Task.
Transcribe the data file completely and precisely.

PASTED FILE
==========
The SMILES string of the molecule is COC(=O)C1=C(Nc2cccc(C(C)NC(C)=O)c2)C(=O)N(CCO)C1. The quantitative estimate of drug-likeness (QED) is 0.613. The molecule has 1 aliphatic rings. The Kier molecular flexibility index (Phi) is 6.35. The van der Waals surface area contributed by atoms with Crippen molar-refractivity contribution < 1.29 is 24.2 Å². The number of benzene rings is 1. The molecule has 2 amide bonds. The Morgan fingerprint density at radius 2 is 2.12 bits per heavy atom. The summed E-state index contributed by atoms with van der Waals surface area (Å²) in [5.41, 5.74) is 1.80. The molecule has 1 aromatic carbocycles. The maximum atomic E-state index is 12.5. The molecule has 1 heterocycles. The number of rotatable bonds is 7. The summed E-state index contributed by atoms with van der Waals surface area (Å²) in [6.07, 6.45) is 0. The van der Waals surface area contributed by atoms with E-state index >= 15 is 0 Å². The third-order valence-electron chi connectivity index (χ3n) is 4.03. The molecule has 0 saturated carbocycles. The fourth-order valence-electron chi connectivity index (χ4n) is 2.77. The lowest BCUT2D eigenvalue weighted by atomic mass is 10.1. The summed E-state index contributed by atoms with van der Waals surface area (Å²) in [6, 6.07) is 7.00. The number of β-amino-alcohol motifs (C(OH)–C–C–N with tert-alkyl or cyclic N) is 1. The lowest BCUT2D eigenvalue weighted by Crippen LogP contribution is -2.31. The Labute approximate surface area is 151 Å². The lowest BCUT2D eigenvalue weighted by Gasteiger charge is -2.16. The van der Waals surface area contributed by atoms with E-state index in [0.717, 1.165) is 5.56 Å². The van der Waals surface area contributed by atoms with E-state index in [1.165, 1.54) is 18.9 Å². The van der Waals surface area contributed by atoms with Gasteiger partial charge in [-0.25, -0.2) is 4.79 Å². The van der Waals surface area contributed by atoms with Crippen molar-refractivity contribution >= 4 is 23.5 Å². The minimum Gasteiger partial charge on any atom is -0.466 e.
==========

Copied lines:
The SMILES string of the molecule is COC(=O)C1=C(Nc2cccc(C(C)NC(C)=O)c2)C(=O)N(CCO)C1. The quantitative estimate of drug-likeness (QED) is 0.613. The molecule has 1 aliphatic rings. The Kier molecular flexibility index (Phi) is 6.35. The van der Waals surface area contributed by atoms with Crippen molar-refractivity contribution < 1.29 is 24.2 Å². The number of benzene rings is 1. The molecule has 2 amide bonds. The Morgan fingerprint density at radius 2 is 2.12 bits per heavy atom. The summed E-state index contributed by atoms with van der Waals surface area (Å²) in [5.41, 5.74) is 1.80. The molecule has 1 aromatic carbocycles. The maximum atomic E-state index is 12.5. The molecule has 1 heterocycles. The number of rotatable bonds is 7. The summed E-state index contributed by atoms with van der Waals surface area (Å²) in [6.07, 6.45) is 0. The van der Waals surface area contributed by atoms with E-state index >= 15 is 0 Å². The third-order valence-electron chi connectivity index (χ3n) is 4.03. The molecule has 0 saturated carbocycles. The fourth-order valence-electron chi connectivity index (χ4n) is 2.77. The lowest BCUT2D eigenvalue weighted by atomic mass is 10.1. The summed E-state index contributed by atoms with van der Waals surface area (Å²) in [6, 6.07) is 7.00. The number of β-amino-alcohol motifs (C(OH)–C–C–N with tert-alkyl or cyclic N) is 1. The lowest BCUT2D eigenvalue weighted by Crippen LogP contribution is -2.31. The Labute approximate surface area is 151 Å². The lowest BCUT2D eigenvalue weighted by Gasteiger charge is -2.16. The van der Waals surface area contributed by atoms with E-state index in [0.717, 1.165) is 5.56 Å². The van der Waals surface area contributed by atoms with E-state index in [1.165, 1.54) is 18.9 Å². The van der Waals surface area contributed by atoms with Gasteiger partial charge in [-0.25, -0.2) is 4.79 Å². The van der Waals surface area contributed by atoms with Crippen molar-refractivity contribution >= 4 is 23.5 Å². The minimum Gasteiger partial charge on any atom is -0.466 e.